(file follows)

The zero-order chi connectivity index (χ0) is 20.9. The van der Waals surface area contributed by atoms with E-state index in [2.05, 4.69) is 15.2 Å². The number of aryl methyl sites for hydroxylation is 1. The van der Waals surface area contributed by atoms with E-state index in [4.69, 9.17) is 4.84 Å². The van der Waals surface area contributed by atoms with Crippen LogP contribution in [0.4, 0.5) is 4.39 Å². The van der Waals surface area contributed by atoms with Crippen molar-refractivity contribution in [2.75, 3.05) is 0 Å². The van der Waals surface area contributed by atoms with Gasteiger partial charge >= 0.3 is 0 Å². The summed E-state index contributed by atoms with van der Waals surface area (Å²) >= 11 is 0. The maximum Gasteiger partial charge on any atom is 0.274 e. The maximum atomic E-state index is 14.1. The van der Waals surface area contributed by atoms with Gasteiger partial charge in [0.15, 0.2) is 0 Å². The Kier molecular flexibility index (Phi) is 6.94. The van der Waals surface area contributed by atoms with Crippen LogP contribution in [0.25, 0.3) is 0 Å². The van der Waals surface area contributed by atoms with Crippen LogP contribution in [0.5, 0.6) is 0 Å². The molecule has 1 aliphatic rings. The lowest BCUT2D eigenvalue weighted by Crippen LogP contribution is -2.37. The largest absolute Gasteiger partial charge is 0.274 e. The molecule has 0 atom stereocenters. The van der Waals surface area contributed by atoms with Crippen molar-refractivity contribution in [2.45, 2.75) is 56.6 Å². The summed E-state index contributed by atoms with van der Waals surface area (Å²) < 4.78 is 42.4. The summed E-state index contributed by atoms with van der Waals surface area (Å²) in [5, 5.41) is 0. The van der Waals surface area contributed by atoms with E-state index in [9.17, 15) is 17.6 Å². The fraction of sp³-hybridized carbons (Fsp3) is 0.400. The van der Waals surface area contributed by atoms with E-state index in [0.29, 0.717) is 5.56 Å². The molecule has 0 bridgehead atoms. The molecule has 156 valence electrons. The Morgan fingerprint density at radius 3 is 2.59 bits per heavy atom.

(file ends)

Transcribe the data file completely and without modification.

The zero-order chi connectivity index (χ0) is 20.9. The van der Waals surface area contributed by atoms with E-state index in [2.05, 4.69) is 15.2 Å². The number of aryl methyl sites for hydroxylation is 1. The van der Waals surface area contributed by atoms with E-state index in [4.69, 9.17) is 4.84 Å². The van der Waals surface area contributed by atoms with Crippen LogP contribution in [0.4, 0.5) is 4.39 Å². The van der Waals surface area contributed by atoms with Crippen molar-refractivity contribution in [2.75, 3.05) is 0 Å². The van der Waals surface area contributed by atoms with Gasteiger partial charge >= 0.3 is 0 Å². The summed E-state index contributed by atoms with van der Waals surface area (Å²) >= 11 is 0. The maximum Gasteiger partial charge on any atom is 0.274 e. The maximum atomic E-state index is 14.1. The van der Waals surface area contributed by atoms with Gasteiger partial charge in [0.15, 0.2) is 0 Å². The Kier molecular flexibility index (Phi) is 6.94. The van der Waals surface area contributed by atoms with Crippen LogP contribution in [0.25, 0.3) is 0 Å². The van der Waals surface area contributed by atoms with Crippen LogP contribution in [0.5, 0.6) is 0 Å². The molecule has 1 aliphatic rings. The lowest BCUT2D eigenvalue weighted by Crippen LogP contribution is -2.37. The largest absolute Gasteiger partial charge is 0.274 e. The molecule has 0 atom stereocenters. The van der Waals surface area contributed by atoms with Crippen molar-refractivity contribution in [2.45, 2.75) is 56.6 Å². The summed E-state index contributed by atoms with van der Waals surface area (Å²) < 4.78 is 42.4. The summed E-state index contributed by atoms with van der Waals surface area (Å²) in [5, 5.41) is 0. The van der Waals surface area contributed by atoms with E-state index in [9.17, 15) is 17.6 Å². The fraction of sp³-hybridized carbons (Fsp3) is 0.400. The van der Waals surface area contributed by atoms with E-state index in [0.29, 0.717) is 5.56 Å². The molecule has 0 bridgehead atoms. The molecule has 156 valence electrons. The Morgan fingerprint density at radius 3 is 2.59 bits per heavy atom.